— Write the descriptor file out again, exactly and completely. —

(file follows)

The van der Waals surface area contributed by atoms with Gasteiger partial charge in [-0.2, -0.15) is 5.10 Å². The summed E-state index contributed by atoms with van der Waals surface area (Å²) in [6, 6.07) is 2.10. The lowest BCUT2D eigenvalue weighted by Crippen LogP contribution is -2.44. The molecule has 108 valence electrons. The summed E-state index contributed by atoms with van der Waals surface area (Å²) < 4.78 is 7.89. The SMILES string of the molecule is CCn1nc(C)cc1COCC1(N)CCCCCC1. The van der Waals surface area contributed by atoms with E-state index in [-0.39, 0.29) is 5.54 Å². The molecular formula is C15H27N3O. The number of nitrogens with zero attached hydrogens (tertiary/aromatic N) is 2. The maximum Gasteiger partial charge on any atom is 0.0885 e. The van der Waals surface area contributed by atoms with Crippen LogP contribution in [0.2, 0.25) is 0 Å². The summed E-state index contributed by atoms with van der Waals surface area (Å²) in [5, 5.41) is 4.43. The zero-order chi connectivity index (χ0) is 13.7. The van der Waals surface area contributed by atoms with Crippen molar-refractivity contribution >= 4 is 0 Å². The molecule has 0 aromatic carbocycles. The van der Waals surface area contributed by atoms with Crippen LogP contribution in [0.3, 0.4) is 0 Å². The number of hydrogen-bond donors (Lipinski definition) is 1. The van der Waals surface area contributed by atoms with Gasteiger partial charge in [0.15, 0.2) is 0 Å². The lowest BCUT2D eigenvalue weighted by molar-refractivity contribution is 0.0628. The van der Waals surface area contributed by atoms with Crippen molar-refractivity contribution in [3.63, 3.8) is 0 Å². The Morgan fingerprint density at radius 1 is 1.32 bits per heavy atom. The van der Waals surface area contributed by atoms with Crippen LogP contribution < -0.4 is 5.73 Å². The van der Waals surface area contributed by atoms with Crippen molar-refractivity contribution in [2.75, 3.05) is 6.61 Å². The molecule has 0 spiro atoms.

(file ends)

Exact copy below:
The van der Waals surface area contributed by atoms with Gasteiger partial charge in [-0.2, -0.15) is 5.10 Å². The summed E-state index contributed by atoms with van der Waals surface area (Å²) in [6, 6.07) is 2.10. The lowest BCUT2D eigenvalue weighted by Crippen LogP contribution is -2.44. The molecule has 108 valence electrons. The summed E-state index contributed by atoms with van der Waals surface area (Å²) < 4.78 is 7.89. The SMILES string of the molecule is CCn1nc(C)cc1COCC1(N)CCCCCC1. The van der Waals surface area contributed by atoms with E-state index in [-0.39, 0.29) is 5.54 Å². The molecular formula is C15H27N3O. The number of nitrogens with zero attached hydrogens (tertiary/aromatic N) is 2. The maximum Gasteiger partial charge on any atom is 0.0885 e. The van der Waals surface area contributed by atoms with Crippen LogP contribution in [0.2, 0.25) is 0 Å². The summed E-state index contributed by atoms with van der Waals surface area (Å²) in [5, 5.41) is 4.43. The zero-order chi connectivity index (χ0) is 13.7. The van der Waals surface area contributed by atoms with Crippen molar-refractivity contribution >= 4 is 0 Å². The molecule has 0 aromatic carbocycles. The van der Waals surface area contributed by atoms with Crippen LogP contribution in [0.3, 0.4) is 0 Å². The number of hydrogen-bond donors (Lipinski definition) is 1. The van der Waals surface area contributed by atoms with Gasteiger partial charge in [0.15, 0.2) is 0 Å². The lowest BCUT2D eigenvalue weighted by molar-refractivity contribution is 0.0628. The van der Waals surface area contributed by atoms with Crippen molar-refractivity contribution in [3.63, 3.8) is 0 Å². The Morgan fingerprint density at radius 1 is 1.32 bits per heavy atom. The van der Waals surface area contributed by atoms with Crippen LogP contribution < -0.4 is 5.73 Å². The van der Waals surface area contributed by atoms with Crippen molar-refractivity contribution in [2.75, 3.05) is 6.61 Å². The molecule has 0 spiro atoms.